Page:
For those who haven’t been introduced to the world of disc golf, allow me to instruct you. It requires speed, stamina, agility, endurance, bench pressing, lifting weights!
… Just kidding.
Disc Golf is perhaps the MOST CHILL sport of all time. By far one of my favorite hobbies, it’s the kind of sport that will take two enemies and make them friends or take two friends and make them besties. As my good friend once said, “I have only two loves: America, and the glorious clink of two chains of a disc golf basket.”
Dear readers, I apologize for the length of this post. For your browsing pleasure, I’ve spaced it out with some nice pictures. Have fun!
The premise of disc golf is simple. You must “tee off” from anywhere on a pre-placed rectangular concrete slab and throw your disc into a chain mail basket located some distance away. Holes can be very short but incredibly technical, requiring a lot of skill and control. Other holes can be very straight shots that need one or two super powerful throws to sail all the way to the target. The longest hole I have ever played was an incredible par 3 that was 500m from tee to basket. (Let’s just say a hole in one would be a miracle.) Today, many public parks include disc golf courses (either 9 or 18 holes) that are open to the public and maintained fairly regularly. Back home, there are at least 4 different sites that we like to frequent. Disc golf is so versatile, though, that one can actually play anywhere – and I have! “Urban” disc golf as it is sometimes called involves holes that you make up as you go along. More on that later.
This spring break, I made sure to pack my three trusty discs for my trip up to Stanford. Incredibly, I had two opportunities to disc! On Sunday, some friends and I drove to Golden Gate Park, in San Francisco, to attend a Lindy-Hop Dance social as well as hit the disc course. Considering that the park is absolutely massive, it took us nearly an hour to walk from our parking spot to the first tee. Some parts of the park looked like your regular evergreen forest while other parts seemed to me as if I was stepping back into prehistory, where a dinosaur could have leapt out from behind each fern. The course itself was incredible. Throwing up and down hills, over streams, and even past the famed Golden Gate bison, we wound our way over hill and dale. After two hours, we had only finished 13 holes, but were so exhausted, that we called it a good game and headed back into the city for dinner. Overall, an incredible day with great friends and a great game.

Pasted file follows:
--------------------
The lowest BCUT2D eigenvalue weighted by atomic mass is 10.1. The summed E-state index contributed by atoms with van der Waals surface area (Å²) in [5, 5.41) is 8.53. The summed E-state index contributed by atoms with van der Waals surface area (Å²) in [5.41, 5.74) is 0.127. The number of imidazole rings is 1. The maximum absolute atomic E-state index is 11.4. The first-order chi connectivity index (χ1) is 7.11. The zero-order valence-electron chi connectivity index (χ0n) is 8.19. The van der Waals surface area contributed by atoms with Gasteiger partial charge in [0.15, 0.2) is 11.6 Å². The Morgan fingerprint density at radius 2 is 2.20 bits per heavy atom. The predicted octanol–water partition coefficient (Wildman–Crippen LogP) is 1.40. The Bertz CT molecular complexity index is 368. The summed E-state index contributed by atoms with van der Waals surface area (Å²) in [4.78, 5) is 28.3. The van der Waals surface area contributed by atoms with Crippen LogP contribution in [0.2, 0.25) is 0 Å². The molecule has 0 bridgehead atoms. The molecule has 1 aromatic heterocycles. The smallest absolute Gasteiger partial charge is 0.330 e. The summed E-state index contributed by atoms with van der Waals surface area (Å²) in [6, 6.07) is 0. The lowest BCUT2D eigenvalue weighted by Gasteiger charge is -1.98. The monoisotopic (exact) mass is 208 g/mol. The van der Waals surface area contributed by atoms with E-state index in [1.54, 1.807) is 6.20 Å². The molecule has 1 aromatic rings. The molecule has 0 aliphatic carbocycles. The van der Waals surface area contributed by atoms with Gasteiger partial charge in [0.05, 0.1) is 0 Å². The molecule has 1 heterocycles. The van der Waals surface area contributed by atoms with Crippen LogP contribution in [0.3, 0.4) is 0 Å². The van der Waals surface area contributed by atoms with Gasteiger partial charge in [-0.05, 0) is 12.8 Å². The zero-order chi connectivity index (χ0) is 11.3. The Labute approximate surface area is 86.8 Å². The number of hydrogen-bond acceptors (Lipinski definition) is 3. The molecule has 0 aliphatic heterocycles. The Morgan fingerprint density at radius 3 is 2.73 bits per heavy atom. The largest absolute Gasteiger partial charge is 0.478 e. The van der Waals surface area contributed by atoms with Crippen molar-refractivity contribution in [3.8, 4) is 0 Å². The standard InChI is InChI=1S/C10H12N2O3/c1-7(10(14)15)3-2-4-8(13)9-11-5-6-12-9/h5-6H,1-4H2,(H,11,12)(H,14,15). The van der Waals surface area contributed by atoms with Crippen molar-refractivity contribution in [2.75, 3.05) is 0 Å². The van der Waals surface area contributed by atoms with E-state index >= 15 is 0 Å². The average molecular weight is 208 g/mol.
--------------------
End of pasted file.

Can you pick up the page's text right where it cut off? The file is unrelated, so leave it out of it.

Later that week, my older brother (with whom I was staying) stumbled upon something called the “Official Unofficial Stanford Disc Golf Course”. This was an 18 hole course invented by one of the campus frats detailing a route covering the entire campus. An urban disc golf course, everything on the course is invented oneself. Instead of concrete slabs to tee off from, we followed instructions that said, “stand on the North Side of the red fountain within arm’s length of the oak tree.” The baskets followed the same casual format. “Hit the fourth lamp post on the left of the street.” “Land your disc in the sunken planter on the top of the hill.” Along with a friend from high school and three discs apiece, we set off.This course did not have too many tremendously challenging holes.
The real difficulty was not causing any pedestrian casualties as we went along! That’s the real trouble with urban disc golf.
Look at that color combo ^